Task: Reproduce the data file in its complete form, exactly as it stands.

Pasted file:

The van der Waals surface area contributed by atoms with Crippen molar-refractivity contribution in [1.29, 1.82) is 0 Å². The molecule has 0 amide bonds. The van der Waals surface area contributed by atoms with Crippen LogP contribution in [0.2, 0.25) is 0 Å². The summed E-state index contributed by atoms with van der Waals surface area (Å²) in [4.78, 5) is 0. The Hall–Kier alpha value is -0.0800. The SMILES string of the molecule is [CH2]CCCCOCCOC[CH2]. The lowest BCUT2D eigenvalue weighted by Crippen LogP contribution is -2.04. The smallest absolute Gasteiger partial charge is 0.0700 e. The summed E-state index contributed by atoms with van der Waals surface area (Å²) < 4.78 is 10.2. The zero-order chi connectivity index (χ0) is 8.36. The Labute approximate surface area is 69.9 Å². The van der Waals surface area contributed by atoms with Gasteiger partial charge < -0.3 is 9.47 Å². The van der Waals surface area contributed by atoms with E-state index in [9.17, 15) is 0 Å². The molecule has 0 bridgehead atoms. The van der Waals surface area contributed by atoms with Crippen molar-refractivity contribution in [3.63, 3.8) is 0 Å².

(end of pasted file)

The van der Waals surface area contributed by atoms with Crippen molar-refractivity contribution in [1.29, 1.82) is 0 Å². The molecule has 0 amide bonds. The van der Waals surface area contributed by atoms with Crippen LogP contribution in [0.2, 0.25) is 0 Å². The summed E-state index contributed by atoms with van der Waals surface area (Å²) in [4.78, 5) is 0. The Hall–Kier alpha value is -0.0800. The SMILES string of the molecule is [CH2]CCCCOCCOC[CH2]. The lowest BCUT2D eigenvalue weighted by Crippen LogP contribution is -2.04. The smallest absolute Gasteiger partial charge is 0.0700 e. The summed E-state index contributed by atoms with van der Waals surface area (Å²) < 4.78 is 10.2. The zero-order chi connectivity index (χ0) is 8.36. The Labute approximate surface area is 69.9 Å². The van der Waals surface area contributed by atoms with Gasteiger partial charge < -0.3 is 9.47 Å². The van der Waals surface area contributed by atoms with E-state index in [9.17, 15) is 0 Å². The molecule has 0 bridgehead atoms. The van der Waals surface area contributed by atoms with Crippen molar-refractivity contribution in [3.63, 3.8) is 0 Å².